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North Texas Housing Market Remains Strong During The Pandemic

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Low inventories and uncertainty about the pandemic have contributed to seller's markets across Texas.

Sales are up more than 9% over last year. The median price for Dallas, Tarrant, Collin and Denton counties exceeds $300,000.

The pandemic hasn’t slowed down the Dallas-Fort Worth housing market. KERA’s Sam Baker talked about what’s behind the boom with Luis Torres, a research economist with the Texas A&M Real Estate Center.

INTERVIEW HIGHLIGHTS

What’s Driving The Current Market?

Homeowners, or the profile of homeowners, weren't affected as much by the pandemic. Most of them benefited. Why?

Because homeowners, if you look at the profile, are more educated. They work in industries where they can socially distance, so they didn't lose their jobs.

Because of the pandemic, they may not have to go into the office every day now. Going forward, to work from home, they may need a bigger house with an office in it. That was a boost to the market.

They could take advantage of the historically low mortgage rates.

All these different things, plus new millennials entering the market, played a positive role. That's why we see this strong housing market and strong demand.

Housing Supply

Months of inventory have fallen below historical lows. People aren’t offering their houses.

Some were uncertain about the future, or they were afraid of getting sick, so they don’t want to move right now.

You have that other counter effect on the supply side.

Competition For Houses

Right now, it’s a seller’s market.

Some are offering higher prices they normally wouldn’t. They're granting certain things in favor of the seller to get the home.

Maybe the air conditioning system doesn't work. The tiles are looking bad right now. Sellers are like “If you want it, here it is. If not, I have 10 more people behind you that are going to give me the price I want.”

Higher Home Prices

Home prices are accelerating at a high rate.

We produce a repeat sales index. It follows the same house through time, the resale value, the resell price. So that's showing you a big increase in the need for Dallas-Fort Worth — about 9%. We're seeing a really, really strong price appreciation home prices.

Now, is that going to continue forever? I think it's right now because of the bottlenecks, the pressures right now, when you have such strong demand and supply issues. But what's happening also is mortgage rates are increasing. Prices are increasing. All of these factors affect affordability. So you would start to see going forward some weakening of demand.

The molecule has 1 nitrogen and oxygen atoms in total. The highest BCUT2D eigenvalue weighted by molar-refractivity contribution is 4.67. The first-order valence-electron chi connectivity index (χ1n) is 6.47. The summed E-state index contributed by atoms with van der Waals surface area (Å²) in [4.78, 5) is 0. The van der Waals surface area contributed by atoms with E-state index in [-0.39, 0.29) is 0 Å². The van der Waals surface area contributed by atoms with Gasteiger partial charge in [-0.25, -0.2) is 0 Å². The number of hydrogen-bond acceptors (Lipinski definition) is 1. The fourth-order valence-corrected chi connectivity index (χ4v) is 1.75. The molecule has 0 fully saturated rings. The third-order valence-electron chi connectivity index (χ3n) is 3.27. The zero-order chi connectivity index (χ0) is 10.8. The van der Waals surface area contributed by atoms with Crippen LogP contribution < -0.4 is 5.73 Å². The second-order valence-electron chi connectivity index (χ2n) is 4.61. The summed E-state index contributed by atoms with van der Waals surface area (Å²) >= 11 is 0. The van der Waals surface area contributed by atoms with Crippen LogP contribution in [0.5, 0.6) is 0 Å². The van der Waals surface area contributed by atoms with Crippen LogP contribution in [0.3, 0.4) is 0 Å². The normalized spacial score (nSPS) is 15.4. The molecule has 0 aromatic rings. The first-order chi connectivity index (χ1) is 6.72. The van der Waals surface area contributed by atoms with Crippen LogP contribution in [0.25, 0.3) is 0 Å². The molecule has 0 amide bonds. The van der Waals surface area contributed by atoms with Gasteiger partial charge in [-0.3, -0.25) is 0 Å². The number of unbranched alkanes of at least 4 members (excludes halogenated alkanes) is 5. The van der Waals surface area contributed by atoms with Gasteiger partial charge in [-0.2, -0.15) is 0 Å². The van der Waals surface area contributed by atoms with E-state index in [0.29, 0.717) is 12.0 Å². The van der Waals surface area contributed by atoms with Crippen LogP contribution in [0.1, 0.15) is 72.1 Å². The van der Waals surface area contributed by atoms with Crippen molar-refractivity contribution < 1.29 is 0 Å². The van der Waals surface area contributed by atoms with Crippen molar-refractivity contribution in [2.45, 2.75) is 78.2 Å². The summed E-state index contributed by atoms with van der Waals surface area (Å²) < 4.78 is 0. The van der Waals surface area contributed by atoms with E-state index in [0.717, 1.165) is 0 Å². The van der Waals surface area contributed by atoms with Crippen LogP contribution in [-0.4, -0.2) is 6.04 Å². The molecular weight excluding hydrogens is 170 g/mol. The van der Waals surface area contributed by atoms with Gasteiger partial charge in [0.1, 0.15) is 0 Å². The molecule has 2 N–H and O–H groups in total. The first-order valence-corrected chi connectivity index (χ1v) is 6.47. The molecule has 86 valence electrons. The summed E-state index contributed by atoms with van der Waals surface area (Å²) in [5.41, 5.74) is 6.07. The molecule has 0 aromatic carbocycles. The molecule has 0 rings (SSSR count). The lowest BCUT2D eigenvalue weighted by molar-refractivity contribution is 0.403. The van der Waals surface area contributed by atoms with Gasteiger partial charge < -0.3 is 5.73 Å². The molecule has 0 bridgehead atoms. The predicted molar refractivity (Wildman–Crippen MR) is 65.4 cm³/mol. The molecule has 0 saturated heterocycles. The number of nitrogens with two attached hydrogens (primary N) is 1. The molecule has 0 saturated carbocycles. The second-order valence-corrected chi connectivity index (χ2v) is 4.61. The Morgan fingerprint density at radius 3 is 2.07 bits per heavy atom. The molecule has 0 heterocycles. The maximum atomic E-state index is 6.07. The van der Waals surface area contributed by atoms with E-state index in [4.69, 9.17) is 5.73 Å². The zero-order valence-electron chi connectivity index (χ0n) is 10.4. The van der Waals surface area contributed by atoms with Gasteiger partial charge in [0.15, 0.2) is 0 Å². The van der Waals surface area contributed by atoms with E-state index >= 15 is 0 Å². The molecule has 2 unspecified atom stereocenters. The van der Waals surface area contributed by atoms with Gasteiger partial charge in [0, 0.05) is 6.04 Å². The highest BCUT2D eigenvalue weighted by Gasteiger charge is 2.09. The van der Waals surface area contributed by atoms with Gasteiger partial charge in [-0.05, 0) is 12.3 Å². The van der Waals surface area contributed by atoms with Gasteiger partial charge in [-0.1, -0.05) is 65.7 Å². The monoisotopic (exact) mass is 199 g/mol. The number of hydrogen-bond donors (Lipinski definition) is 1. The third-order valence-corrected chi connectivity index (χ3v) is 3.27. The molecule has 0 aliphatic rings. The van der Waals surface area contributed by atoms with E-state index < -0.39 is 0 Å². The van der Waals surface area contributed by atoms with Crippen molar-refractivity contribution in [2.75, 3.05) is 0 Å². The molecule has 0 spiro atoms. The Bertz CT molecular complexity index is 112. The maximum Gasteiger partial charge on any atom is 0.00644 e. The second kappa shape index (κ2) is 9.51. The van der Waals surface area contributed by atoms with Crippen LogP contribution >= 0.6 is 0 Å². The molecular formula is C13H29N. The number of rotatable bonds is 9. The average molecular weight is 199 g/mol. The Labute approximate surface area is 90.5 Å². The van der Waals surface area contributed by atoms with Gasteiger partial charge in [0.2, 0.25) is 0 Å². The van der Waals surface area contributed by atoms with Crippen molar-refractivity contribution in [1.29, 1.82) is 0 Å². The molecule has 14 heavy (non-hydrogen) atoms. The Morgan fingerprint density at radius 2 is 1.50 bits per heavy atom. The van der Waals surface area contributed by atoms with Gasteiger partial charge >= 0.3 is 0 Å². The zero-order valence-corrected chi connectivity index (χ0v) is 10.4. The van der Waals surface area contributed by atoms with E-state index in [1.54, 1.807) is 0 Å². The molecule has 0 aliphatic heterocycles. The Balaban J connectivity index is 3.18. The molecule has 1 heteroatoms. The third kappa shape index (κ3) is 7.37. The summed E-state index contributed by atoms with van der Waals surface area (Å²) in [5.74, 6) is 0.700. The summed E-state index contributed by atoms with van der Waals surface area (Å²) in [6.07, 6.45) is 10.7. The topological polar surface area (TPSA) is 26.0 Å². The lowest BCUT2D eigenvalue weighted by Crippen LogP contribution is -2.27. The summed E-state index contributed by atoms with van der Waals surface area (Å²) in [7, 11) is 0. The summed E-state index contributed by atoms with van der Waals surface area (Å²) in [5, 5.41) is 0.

What Becomes Of Affordable Housing?

If you look at homes with a price tag below $200,000, you have an even lower inventory. Ten years ago, the majority of the home sales in Dallas-Fort Worth were for homes below $250,000. Now that market share has dropped considerably — it's around 10%. To find a home at that price range, you'll probably have to live outside of the metroplex.

It’s still a strong housing market, but I think it still should slow down because those levels of price growth are not sustainable.

RESOURCES:

Dallas Real Estate Market: Prices | Trends | Forecast 2021

The mind-blowing pace of the DFW housing market astonishes experts

Texas Housing Insight

Hot Housing Market Should Run A Little Cooler In 21

Interview highlights were lightly edited for clarity.

Got a tip? Email Sam Baker at sbaker@kera.org. You can follow Sam on Twitter @srbkera.

KERA News is made possible through the generosity of our members. If you find this reporting valuable, consider making a tax-deductible gift today. Thank you.

Sam Baker is KERA's senior editor and local host for Morning Edition. The native of Beaumont, Texas, also edits and produces radio commentaries and Vital Signs, a series that's part of the station's Breakthroughs initiative. He also was the longtime host of KERA 13’s Emmy Award-winning public affairs program On the Record. He also won an Emmy in 2008 for KERA’s Sharing the Power: A Voter’s Voice Special, and has earned honors from the Associated Press and the Public Radio News Directors Inc.